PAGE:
Judge Gendreau states that at the authorization stage, the applicant only has to show that the alleged facts seem to justify the conclusions that are sought, that is, a criterion comparable to that of the colour of right applicable in interlocutory injunction matters. At this stage, the judge must, therefore, ensure that there is a serious colour of right in light of the alleged facts which must be found as established.

This does not mean that the defendant cannot assert any grounds. In fact, the Court points out that the defendant, without being able to compel an inquiry into the merits of the litigation, is not barred from [translation] "of course, submitting an oral but, undoubtedly, real, vigorous and unreserved contestation". Nothing prevents the defendant from requiring the presentation of evidence inasmuch as he or she can demonstrate its relevance to the judge hearing the motion.

Lastly, the Court is of the opinion that Section 23 of the Charter by no means entitles the defendant to an examination on discovery at the authorization stage [translation] "which is not the trial and does not form part thereof".

Pharmascience Inc. requested permission from the Supreme Court of Canada to appeal this decision and its decision should be known whithin the next few months. However, on June 22, 2005, the Court of Appeal dismissed a Motion to Stay the proceedings in first instance.


The debate raised by the Pharmascience matter illustrates the distress felt by companies that are sued in Quebec in class action matters. In fact, the Quebec rules for the authorization of a class action used to be the most favourable in North America even before the 2003 reform. Now, the reform seems to have further emphasized the gap existing between the Quebec system and the other jurisdictions where class action exists.

We believe that the "screening mechanism" embodied by the motion to authorize a class action seriously risks to become a real sieve if defendants are not given the opportunity to adequately defend themselves during the authorization stage. The Court of Appeal did reaffirm however has just stated that this stage cannot be disregarded and that the oral contestation of this motion to authorize must, nonetheless, remain "real, vigorous and unreserved". One can only hope that the Superior Court will apply this teaching and will adopt a broad and liberal interpretation of Article 1002 where it is a question of authorizing relevant evidence at the authorization motion stage.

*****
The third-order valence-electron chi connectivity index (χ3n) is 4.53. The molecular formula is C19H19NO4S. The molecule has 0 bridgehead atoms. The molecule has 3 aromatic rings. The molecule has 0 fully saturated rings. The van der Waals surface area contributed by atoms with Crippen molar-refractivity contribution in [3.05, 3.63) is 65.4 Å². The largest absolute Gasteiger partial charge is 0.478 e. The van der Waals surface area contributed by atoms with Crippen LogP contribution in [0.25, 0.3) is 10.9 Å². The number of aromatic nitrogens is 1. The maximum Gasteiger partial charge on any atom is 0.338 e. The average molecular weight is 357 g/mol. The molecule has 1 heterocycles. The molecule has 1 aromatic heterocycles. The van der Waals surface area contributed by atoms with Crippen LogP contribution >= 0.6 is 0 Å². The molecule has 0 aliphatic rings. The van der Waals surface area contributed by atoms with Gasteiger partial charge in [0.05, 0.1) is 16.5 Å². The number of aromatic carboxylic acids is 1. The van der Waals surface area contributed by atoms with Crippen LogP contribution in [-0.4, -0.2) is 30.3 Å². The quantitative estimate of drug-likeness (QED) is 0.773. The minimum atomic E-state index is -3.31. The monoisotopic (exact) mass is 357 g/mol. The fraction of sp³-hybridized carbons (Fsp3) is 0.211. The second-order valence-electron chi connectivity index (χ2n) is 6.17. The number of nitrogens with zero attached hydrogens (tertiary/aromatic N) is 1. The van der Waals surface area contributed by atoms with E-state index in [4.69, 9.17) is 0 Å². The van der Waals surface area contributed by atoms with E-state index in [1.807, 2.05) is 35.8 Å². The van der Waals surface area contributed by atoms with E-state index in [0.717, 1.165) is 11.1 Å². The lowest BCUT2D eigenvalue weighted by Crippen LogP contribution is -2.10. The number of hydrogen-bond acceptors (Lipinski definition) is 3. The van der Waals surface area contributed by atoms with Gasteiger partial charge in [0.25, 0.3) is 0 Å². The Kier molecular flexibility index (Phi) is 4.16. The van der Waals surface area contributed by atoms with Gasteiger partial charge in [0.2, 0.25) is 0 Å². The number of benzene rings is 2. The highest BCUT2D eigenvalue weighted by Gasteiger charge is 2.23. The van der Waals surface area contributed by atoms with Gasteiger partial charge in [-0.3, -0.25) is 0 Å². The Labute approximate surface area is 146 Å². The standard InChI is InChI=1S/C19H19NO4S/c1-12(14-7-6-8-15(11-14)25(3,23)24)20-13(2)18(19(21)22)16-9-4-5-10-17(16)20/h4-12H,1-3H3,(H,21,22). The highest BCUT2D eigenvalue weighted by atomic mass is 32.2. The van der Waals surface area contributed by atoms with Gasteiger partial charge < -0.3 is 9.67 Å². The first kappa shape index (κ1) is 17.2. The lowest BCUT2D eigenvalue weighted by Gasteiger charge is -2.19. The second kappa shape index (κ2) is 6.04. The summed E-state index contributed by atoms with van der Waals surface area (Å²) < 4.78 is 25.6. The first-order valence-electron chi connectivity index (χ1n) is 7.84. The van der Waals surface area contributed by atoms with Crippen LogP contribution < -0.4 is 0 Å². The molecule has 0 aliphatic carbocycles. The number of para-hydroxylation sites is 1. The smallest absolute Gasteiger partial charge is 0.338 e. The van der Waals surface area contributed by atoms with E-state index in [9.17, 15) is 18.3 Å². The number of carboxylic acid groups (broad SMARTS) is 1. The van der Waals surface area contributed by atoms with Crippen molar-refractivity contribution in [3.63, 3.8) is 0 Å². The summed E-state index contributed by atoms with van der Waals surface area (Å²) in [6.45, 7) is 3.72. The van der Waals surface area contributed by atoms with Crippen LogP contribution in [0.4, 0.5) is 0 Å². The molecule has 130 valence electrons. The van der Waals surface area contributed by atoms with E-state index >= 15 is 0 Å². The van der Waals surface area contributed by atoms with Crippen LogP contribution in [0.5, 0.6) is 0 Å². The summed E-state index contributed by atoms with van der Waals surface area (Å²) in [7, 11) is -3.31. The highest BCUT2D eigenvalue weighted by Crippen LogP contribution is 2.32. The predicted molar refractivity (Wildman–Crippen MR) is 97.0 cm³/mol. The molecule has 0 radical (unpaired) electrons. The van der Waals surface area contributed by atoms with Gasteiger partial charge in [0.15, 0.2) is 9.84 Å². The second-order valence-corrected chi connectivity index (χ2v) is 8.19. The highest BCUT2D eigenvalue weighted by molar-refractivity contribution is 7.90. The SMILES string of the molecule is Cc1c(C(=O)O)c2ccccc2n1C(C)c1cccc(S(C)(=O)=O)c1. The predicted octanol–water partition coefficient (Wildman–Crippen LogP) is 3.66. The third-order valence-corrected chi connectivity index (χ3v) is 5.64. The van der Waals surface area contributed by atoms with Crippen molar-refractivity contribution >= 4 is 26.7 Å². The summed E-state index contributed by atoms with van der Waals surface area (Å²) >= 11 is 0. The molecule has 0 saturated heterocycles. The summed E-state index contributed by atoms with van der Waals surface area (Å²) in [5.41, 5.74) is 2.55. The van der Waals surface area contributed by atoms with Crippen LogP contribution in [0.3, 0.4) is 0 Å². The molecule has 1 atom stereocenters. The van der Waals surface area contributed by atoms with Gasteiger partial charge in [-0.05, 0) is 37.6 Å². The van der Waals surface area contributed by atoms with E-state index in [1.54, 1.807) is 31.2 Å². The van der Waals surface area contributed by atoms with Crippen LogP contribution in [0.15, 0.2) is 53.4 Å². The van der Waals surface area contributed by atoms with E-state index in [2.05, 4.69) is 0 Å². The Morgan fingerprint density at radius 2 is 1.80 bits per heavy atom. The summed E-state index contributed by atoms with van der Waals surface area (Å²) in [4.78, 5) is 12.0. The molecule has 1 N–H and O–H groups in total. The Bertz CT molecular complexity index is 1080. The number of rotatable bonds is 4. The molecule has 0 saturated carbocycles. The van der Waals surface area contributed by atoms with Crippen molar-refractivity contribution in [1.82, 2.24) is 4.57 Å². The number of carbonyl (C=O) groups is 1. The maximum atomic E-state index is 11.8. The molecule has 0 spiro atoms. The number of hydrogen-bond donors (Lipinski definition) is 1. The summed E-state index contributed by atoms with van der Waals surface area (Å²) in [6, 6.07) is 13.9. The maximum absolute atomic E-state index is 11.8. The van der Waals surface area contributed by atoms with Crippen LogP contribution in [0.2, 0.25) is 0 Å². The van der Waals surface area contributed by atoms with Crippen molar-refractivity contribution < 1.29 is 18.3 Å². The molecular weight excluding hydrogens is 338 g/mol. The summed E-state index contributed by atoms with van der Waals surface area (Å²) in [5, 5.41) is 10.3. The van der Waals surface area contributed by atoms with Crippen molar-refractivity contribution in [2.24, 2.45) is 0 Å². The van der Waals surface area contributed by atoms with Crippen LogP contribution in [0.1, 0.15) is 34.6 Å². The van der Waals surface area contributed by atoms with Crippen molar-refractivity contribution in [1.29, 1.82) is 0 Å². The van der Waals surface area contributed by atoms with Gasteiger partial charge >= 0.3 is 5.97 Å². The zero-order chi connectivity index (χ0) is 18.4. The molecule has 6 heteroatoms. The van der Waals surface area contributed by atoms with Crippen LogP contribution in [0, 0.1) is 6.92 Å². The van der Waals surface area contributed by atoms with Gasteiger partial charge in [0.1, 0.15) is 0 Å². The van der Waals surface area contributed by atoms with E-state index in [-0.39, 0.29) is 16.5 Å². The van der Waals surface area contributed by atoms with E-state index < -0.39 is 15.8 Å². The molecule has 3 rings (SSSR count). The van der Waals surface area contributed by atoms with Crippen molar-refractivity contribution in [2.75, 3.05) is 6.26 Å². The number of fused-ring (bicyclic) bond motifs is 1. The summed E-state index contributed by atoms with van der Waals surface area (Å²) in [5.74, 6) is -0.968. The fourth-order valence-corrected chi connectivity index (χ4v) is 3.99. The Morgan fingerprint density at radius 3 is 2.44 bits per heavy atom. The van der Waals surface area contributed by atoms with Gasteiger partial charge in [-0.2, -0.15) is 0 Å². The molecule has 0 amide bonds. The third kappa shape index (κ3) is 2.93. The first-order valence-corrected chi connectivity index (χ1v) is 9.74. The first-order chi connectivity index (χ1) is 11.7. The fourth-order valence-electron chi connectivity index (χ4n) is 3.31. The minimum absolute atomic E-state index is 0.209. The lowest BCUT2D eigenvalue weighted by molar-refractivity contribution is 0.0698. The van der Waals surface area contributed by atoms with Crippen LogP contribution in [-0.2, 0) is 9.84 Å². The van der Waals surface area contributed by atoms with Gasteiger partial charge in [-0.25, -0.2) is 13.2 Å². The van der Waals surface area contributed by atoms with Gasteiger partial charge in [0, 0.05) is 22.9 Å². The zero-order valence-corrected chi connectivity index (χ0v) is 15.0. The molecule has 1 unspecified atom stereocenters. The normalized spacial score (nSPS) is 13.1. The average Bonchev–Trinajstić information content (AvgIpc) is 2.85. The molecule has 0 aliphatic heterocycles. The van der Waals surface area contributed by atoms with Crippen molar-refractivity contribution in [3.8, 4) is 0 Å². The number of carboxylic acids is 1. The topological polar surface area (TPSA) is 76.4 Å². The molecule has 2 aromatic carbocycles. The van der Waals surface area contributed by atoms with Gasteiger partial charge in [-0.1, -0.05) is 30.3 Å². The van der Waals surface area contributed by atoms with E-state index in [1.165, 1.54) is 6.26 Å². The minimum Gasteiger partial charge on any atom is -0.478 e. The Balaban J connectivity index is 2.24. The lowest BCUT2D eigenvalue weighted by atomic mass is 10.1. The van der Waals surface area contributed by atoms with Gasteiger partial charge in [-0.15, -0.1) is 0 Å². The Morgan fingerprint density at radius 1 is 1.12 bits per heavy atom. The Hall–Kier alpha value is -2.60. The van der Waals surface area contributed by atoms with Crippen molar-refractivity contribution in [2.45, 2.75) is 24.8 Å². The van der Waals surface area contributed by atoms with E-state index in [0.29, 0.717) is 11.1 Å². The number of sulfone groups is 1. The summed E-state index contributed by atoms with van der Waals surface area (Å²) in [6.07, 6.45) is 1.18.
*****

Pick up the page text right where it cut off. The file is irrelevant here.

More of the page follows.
Though the Court of Appeal deems the current system to be constitutional, we cannot, however, overlook the fact that it gives rise to considerable uncertainty with regard to the scope of the argument and the evidence that might be adduced during the hearing on a motion to authorize. In fact, the Superior Court seems vested with vast discretionary power in this respect but it is only at the hearing that the parties to the proceedings will really know what evidence will be authorized. This is likely to lead to some surprises and foster some uncertainty for all the parties involved in a class action dispute.

Whether constitutional or not, the authorization system implemented by the 2003 reform seems to have important gaps and leave much room for judicial discretion, without specific guidelines having been defined by law in order to provide some guidelines as to how courts should exercise this discretion and thus allow litigants to know what to expect with regard to this process. In this respect, some legislative or judicial action would be desirable to more clearly define the authorization process.


[1]  No. 500-09-014659-049, Judges Robert, Gendreau and Rochon

[2]  R.S.Q., c. C-12

[3]  Article 1003 lists the following four conditions:

"1003. The court authorizes the bringing of the class action and ascribes the status of representative to the member it designates if of opinion that:

(a) the recourses of the members raise identical, similar or related questions of law or fact;

(b) the facts alleged seem to justify the conclusions sought;

(c) the composition of the group makes the application of article 59 or 67 difficult or impracticable; and

(d) the member to whom the court intends to ascribe the status of representative is in a position to represent the members adequately."